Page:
Shaw's Masterpiece

Caesar and Cleopatra - George Bernard Shaw

The problem I face when I approach this play is that there is so much in it I simply do not know where to start. There is the character of Julius Caesar that Shaw seems to capture perfectly, from the wise and kind leader to the man who would repetitively show mercy to his enemies: which resulted in his own destruction. There is also the idea of the new empire meeting the old empire, and the elder statesman meeting the child queen and the interaction between the two. Then there is a beautiful scene at the baby sphinx where Caesar and Cleopatra first meet, and while Caesar is aware of who he is talking to, Cleopatra is not.

First, though, I should mention that Hollywood turned this play into a very faithful movie, and by clicking in the image below you will be taken to You-Tube where you can watch the full length feature:

Anyway, the first thing that struck me was the interplay between Julius Caesar and Queen Cleopatra: it is nothing short of brilliant. They are both in effect monarchs, but their view of political leadership is radically different. Cleopatra comes from the old school where the monarch does not work and has everything done for her, whereas Caesar is more of a modern monarch in that he works and he takes his position seriously. Secondly, Cleopatra is a queen and she is not afraid to let people know that she is the queen, however Caesar never lets on that he is a monarch, and in fact when he was offered the crown he refused it because while he is a leader, a general, and a statesman, he does not want to be known as a monarch, or a king.

In many ways this was the nature of the Roman Empire, in that it is portrayed as being a modern empire, an empire where everybody pulls their weight and works hard – it was a nation of farmers and soldiers, and the idea of the leader living in luxury and living off the hard work of others is anathema. This is clearly shown in the banquet scene where Caesar rebukes Cleopatra for the exotic food that is being brought before him. This is also shown where Cleopatra is shocked that Caesar, a leader, does not sleep in a luxurious bed, but rather in a cot in a tent, and even then, he does not sleep because he is up all night working.

Thus what we see here is a clash of kingdoms; a clash of the old and the new. As I was reading this play it seemed to be reflective of England's occupation of India (despite that having occurred around a century prior to the play being written, but having it reflective of England and Egypt in Shaw's time simply did not seem to work because at that time Egypt simply did not come across as an exotic kingdom in its death throes). What we have is the modern empire coming into conflict with the empire that is still caught up in its traditional past. In another sense it could be reflective of England and China, especially with the boy emperor, who I believe was emperor of China around that time. Still, the image of Caesar as the noble and enlightened leader was not very reflective of the leadership of England of Shaw's day.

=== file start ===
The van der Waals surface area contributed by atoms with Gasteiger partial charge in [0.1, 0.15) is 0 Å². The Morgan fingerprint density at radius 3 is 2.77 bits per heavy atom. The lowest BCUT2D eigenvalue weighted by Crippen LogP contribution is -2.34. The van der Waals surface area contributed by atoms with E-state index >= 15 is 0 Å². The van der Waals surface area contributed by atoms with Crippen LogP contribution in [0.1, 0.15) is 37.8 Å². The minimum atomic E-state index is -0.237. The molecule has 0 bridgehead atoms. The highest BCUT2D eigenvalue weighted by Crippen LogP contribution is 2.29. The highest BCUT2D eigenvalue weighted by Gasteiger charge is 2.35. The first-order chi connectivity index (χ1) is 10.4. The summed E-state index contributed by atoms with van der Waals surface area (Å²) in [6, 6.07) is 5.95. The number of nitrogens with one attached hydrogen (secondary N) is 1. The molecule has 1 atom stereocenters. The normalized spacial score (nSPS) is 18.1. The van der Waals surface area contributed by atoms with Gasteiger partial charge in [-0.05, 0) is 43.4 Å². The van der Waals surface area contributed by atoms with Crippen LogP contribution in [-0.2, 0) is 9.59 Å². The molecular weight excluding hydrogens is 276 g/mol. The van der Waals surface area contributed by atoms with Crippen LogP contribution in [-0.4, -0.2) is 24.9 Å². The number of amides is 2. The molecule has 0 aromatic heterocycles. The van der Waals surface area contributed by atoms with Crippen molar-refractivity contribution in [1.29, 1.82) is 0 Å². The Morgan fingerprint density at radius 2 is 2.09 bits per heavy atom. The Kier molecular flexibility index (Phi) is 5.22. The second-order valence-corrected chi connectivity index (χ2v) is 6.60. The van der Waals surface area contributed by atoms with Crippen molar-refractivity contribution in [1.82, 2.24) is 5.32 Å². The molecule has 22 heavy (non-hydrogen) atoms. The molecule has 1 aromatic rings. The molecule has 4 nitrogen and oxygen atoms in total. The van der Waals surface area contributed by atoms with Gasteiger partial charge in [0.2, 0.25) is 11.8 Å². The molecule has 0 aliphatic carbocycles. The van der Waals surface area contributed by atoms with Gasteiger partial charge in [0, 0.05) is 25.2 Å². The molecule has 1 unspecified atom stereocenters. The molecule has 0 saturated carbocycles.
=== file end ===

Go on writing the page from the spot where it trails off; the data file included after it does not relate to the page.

It is interesting that we have Caesar as the elder statesman of the young empire and Cleopatra as the girl monarch of the old empire. It seems to be reflective of the old empire being so caught up in tradition that it is no longer able to move forward, and as such it is not longer able to progress and grow, and as such is left with the mind of a child. It is even suggestive that when a child takes the throne, and the child is immature, then the kingdom itself is in trouble. However, with Rome we have the new empire, despite it being around seven hundred years old at that time (Egypt was much older though, around two and a half thousand years). However, the age of Rome is irrelevant because we have a new Rome that is maturing, and expanding, and despite still being embroiled in civil war (or on the verge on a new civil war) the empire had still to reach its height. This was not the case with Britain in 1898 because while it was still at its height and its destruction was inconceivable, with the rise of the other industrial powers, and Britain's downfall was not far off.